McNally Construction has won a contract for the next step in the renovation of Digby’s wharf.

Digby Port Harbour Association accepted the company’s bid of $614,000 to dredge the area where the middle ell was, drive the metal pilings and install the gangway and floating dock system.

RJ McIsaac, Dexter Construction and Harbour Development also bid on the project. Harbour manager Jeff Sunderland said work should begin within a few weeks and he expects five large steel pilings to arrive on the wharf within the next couple of weeks.

McNally will use a large crane and barge and a small harbour tug to remove approximately 4,000 cubic metres of harbour bottom and debris from the site.

A special vibrating attachment will be added to the crane to drive pilings for the floating docks. The last few metres of each piling may require the diesel hammer to drive them in. McNally is considering two options for dealing with the old pilings from the middle ell.

Because they will have a bigger crane on a more stable base than Dexter was able to use on the middle ell, they may be able to pull them right out, or they may dig around them and cut them off.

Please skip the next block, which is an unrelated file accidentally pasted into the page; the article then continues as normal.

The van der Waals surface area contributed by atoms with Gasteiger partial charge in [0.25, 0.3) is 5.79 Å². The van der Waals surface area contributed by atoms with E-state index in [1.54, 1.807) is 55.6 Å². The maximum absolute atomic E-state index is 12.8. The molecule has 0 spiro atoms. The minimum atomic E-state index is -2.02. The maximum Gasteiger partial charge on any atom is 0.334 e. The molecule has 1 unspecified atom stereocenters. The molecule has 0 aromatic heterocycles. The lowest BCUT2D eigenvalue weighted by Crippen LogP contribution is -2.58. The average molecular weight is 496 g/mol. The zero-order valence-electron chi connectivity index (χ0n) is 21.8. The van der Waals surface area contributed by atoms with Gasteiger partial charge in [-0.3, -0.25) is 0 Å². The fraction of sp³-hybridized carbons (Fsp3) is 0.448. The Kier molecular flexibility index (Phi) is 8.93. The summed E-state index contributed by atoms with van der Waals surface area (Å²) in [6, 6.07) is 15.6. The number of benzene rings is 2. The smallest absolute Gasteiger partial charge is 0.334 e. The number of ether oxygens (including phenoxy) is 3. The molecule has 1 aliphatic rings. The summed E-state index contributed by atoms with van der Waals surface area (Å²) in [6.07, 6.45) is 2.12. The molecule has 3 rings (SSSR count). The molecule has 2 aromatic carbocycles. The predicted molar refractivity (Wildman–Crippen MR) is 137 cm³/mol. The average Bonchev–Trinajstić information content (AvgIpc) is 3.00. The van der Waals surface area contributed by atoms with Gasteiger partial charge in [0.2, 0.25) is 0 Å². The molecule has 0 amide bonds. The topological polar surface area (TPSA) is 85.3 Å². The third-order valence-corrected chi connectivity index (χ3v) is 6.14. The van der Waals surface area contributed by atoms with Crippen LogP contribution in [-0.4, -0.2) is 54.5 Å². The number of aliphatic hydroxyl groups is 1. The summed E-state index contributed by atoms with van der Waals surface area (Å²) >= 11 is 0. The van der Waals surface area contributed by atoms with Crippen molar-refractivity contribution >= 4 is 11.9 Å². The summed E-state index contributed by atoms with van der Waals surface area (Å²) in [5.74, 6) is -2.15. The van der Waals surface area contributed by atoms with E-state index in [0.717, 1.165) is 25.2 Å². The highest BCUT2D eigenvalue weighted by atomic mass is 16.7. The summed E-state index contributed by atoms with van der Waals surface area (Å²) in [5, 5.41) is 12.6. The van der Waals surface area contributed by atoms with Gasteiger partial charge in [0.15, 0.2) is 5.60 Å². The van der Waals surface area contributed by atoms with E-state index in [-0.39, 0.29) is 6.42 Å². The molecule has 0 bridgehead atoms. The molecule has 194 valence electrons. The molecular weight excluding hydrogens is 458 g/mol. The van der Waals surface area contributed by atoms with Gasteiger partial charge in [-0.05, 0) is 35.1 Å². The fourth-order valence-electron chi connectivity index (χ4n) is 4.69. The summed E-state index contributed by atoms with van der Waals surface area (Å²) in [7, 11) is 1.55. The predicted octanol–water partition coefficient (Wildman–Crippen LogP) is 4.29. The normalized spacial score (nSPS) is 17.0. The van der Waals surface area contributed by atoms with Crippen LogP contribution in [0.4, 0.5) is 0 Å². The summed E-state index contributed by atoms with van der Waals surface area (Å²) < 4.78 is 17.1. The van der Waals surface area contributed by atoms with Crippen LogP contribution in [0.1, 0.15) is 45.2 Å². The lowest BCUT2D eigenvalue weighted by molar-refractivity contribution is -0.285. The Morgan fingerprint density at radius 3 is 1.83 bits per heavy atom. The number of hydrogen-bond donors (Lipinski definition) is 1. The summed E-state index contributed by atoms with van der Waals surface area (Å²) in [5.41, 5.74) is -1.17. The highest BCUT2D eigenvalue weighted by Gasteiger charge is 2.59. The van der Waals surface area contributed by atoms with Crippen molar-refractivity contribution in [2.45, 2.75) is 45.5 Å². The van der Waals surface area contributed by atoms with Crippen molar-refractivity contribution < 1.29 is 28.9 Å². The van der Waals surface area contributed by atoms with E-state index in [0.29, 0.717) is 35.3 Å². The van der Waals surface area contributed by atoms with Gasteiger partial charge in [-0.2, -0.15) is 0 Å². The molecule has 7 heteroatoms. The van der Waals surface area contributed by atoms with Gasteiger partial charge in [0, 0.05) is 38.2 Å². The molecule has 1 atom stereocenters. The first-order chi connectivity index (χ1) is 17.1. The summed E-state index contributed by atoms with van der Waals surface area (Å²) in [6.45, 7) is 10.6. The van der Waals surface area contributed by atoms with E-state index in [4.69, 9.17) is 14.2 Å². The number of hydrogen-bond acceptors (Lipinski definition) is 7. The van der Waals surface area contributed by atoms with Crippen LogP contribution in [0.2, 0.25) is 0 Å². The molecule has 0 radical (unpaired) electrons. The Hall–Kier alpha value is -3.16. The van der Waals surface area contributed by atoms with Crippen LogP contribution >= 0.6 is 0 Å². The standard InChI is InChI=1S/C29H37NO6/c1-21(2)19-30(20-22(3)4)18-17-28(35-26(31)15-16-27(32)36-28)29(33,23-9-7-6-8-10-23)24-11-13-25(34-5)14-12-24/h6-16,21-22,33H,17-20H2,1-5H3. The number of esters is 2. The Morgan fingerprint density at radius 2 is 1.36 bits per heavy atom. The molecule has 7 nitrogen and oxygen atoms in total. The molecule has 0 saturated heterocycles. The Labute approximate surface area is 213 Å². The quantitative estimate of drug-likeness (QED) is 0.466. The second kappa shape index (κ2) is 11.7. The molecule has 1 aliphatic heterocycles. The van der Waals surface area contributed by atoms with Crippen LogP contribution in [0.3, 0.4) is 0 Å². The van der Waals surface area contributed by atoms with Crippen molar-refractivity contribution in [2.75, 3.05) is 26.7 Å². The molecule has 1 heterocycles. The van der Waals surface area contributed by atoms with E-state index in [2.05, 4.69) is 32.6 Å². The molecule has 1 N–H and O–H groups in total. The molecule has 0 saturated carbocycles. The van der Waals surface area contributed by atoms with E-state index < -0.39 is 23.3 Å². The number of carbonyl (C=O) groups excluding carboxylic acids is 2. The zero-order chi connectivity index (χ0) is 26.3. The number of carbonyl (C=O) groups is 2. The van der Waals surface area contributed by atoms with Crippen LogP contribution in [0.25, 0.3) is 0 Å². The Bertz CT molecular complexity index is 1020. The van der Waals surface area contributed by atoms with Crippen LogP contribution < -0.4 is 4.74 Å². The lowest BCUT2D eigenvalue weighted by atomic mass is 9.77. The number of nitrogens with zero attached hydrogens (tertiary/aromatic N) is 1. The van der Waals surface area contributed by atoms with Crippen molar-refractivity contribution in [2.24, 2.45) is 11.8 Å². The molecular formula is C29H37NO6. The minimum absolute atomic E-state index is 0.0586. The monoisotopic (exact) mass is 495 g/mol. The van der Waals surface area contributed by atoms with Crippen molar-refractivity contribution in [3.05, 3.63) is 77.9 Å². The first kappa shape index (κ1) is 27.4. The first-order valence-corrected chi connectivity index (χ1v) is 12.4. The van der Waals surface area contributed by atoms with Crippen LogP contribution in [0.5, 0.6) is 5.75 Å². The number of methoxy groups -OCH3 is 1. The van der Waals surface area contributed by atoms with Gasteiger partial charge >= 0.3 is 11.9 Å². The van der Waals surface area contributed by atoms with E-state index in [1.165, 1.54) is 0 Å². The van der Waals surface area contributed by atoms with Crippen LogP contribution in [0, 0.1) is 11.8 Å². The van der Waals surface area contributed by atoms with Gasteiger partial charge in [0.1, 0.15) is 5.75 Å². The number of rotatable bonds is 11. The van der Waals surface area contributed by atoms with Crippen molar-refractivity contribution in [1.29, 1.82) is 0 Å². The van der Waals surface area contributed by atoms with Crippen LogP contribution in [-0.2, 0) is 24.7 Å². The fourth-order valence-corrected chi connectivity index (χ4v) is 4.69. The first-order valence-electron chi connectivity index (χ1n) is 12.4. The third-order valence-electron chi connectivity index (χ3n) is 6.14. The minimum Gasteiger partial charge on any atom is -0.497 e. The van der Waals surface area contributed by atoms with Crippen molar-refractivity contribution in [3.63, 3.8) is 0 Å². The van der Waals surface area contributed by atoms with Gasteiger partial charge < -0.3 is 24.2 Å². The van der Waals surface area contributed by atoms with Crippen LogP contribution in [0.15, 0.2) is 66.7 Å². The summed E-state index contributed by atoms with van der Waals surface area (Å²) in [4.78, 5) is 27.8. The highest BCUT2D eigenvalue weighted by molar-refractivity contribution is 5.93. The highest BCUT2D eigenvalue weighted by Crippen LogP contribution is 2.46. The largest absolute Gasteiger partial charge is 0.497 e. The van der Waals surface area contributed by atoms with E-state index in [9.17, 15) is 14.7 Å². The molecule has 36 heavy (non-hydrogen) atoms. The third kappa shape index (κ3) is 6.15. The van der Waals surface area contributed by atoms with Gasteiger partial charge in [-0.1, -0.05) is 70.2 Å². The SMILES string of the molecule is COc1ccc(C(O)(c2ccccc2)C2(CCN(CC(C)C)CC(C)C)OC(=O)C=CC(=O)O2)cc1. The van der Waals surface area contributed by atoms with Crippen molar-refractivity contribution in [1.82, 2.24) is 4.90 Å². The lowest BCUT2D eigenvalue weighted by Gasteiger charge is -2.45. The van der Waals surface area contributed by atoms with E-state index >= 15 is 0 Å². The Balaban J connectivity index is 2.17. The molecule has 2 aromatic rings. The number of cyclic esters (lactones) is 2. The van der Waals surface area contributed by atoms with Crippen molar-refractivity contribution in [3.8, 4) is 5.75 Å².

Sunderland said he doesn’t foresee the work interfering with boat traffic in the harbour. “McNally installed the float system for us last time, so they’re familiar with the port and how busy it is,” he said. “They were good to work with last time and I don’t expect that to be any different this time.”

Completion deadline is March 31 and Sunderland guesses they will need most of that time to finish the project.

“We were extremely pleased with the how the demolition of the middle ell went,” he says. “They were done in half the time we expected and using half the budget.”

McNally’s bid is also about $80,000 under the association’s budget but Sunderland says the breakwater construction will quickly eat up any money saved on this end of the project.

The breakwater is still working its way through the assessment and approval process.

Story by: Jonathan Riley
The Digby County Courier
January 24, 2013